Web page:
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Nike Accused Of 'Using Disability' To Hype New Hands-Free Sneaker

The GO FlyEase, Nike's first hands-free shoe, hinges open and closed, so the wearer just needs to slip their foot in and push down in order to put it on.
The GO FlyEase, Nike's first hands-free shoe, hinges open and closed, so the wearer just needs to slip their foot in and push down in order to put it on.

Cooper Lewis wears his Nike FlyEase sneakers, which are designed to be quick and easy to get into, every day.

"They're really the only pair that I have that actually fit and stay on my feet," says the 31-year-old from Akron, Ohio, who is recovering from a stroke and has limited mobility.

There are many slip-on shoes on the market, but the FlyEase line is designed with both fashion and the needs of people with disabilities in mind.

So Lewis was really looking forward to the latest in the product line, the GO FlyEase, Nike's first completely hands-free shoe. Rather than using straps or laces, it simply hinges open and closed, so the wearer just needs to slip their foot in and push down.

The shoe is scheduled for a limited release on April 30. Nike refused to say how many will be made available.

Lewis and his husband, Gabriel Riazi, are concerned that Nike's hype around the shoe, combined with its marketing to people without disabilities, will make it impossible for them to get hold of a pair when it comes out.

"They're using disability to sell to the masses while not giving those with disability the first access," Riazi says, echoing criticism that the company is exploiting inspirational stories of people with disabilities to sell a shoe that many of them won't be able to afford.

Nike is planning on making the $120 sneaker available to everyone eventually, and says it will schedule another drop later this year.

"We know that this is a shoe that everybody wants, but has a huge impact as well," says Sarah Reinertsen, a designer on the FlyEase Innovation team at Nike. "So we're scaling and we just also ask for everybody's patience as we continue to pick up our pace."

Reinertsen, who is also an athlete with a prosthetic leg, had to wear special medical shoes for years, which she says made her feel othered.

"I was really tired of being told those are the shoes that are for you because you have a disability, so I think we've been very deliberate in that we might be designing for people with disabilities, but this shoe is for everybody," she says.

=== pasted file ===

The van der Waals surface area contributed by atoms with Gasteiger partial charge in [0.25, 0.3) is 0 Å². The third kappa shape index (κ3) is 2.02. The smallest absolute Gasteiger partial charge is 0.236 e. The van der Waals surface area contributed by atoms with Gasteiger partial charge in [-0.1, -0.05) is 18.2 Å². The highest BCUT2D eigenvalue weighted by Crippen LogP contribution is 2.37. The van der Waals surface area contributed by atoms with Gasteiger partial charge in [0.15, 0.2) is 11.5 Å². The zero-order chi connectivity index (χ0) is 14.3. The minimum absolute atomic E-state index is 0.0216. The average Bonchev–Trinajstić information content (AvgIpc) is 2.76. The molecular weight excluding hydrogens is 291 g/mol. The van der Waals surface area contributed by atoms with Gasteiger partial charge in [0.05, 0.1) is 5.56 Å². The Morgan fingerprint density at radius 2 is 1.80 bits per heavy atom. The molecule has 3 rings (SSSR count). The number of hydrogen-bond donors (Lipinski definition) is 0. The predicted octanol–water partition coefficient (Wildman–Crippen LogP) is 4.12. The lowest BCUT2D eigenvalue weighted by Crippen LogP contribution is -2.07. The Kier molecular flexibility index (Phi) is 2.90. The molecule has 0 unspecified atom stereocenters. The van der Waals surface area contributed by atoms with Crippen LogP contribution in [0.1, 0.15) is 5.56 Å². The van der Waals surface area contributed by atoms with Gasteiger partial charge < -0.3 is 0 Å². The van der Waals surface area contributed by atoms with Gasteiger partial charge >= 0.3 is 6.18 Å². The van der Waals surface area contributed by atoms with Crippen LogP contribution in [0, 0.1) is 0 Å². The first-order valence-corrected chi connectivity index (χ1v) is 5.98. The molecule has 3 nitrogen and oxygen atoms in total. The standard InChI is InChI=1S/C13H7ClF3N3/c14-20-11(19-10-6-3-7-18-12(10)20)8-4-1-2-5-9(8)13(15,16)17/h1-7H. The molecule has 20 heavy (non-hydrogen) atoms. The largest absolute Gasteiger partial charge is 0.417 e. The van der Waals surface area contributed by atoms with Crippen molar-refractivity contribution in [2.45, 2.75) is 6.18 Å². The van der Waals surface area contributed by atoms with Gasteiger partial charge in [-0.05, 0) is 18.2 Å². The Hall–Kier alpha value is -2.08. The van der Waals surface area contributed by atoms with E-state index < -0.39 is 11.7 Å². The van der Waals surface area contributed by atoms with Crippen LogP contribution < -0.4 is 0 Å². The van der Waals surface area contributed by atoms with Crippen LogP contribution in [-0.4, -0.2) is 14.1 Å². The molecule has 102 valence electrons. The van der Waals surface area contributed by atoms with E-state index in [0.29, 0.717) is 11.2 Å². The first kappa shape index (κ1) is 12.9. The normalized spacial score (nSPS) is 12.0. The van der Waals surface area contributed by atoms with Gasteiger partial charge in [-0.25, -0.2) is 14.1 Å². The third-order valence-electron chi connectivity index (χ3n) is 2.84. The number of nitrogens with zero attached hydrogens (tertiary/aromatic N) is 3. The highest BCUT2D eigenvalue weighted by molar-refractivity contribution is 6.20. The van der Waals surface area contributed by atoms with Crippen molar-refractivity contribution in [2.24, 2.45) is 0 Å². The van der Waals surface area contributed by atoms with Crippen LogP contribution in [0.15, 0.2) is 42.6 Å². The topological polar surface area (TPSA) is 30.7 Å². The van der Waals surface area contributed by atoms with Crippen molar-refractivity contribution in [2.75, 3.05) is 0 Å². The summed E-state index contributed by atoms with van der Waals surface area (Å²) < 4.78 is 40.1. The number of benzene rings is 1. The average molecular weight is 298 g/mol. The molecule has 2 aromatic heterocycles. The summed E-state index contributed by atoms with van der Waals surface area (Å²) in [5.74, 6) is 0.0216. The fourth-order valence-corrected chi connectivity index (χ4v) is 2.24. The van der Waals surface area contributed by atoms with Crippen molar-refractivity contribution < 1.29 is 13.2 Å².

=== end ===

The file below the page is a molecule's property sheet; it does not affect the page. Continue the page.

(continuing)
Cooper Lewis (left) and his husband Gabriel Riazi.
/ Cooper Lewis and Gabriel Riazi
Cooper Lewis and Gabriel Riazi
Cooper Lewis (left) and his husband Gabriel Riazi.

Stephanie Thomas, who has a disability and is founder of the disability fashion website Cur8able, understands the frustration that Lewis and his husband have with Nike's marketing strategy. However, she thinks the shoe's popularity will help normalize accessible fashion.

"We need everyone to buy into this so we can have more options," she says.

Thomas has three criteria for disability fashion: Is it accessible to wear? Is it medically safe? And is it fashionable? She believes the GO FlyEase will fulfill that criteria for a lot of people.

She says that if the shoes sell out quickly, Nike will want to make more.

"And that'll make Adidas, that'll make Puma, that'll make everybody be like, 'Whoa, whoa, whoa. Let me get in on this. There is an actual market here,' " she says.

Thomas says the fashion industry needs to start looking at people with disabilities as viable fashion customers, and treat them as fashion customers.

Still, Lewis feels that people with disabilities should be prioritized for products like the GO FlyEase that are designed with them in mind.

"I think it's important for people with disabilities to have first access to the shoe, because we already have it hard enough," he says.

Copyright 2024 NPR. To see more, visit https://www.npr.org.

Eva Tesfaye is a 2020 Kroc Fellow. She started in October 2020 and will spend the year rotating through different parts of NPR.
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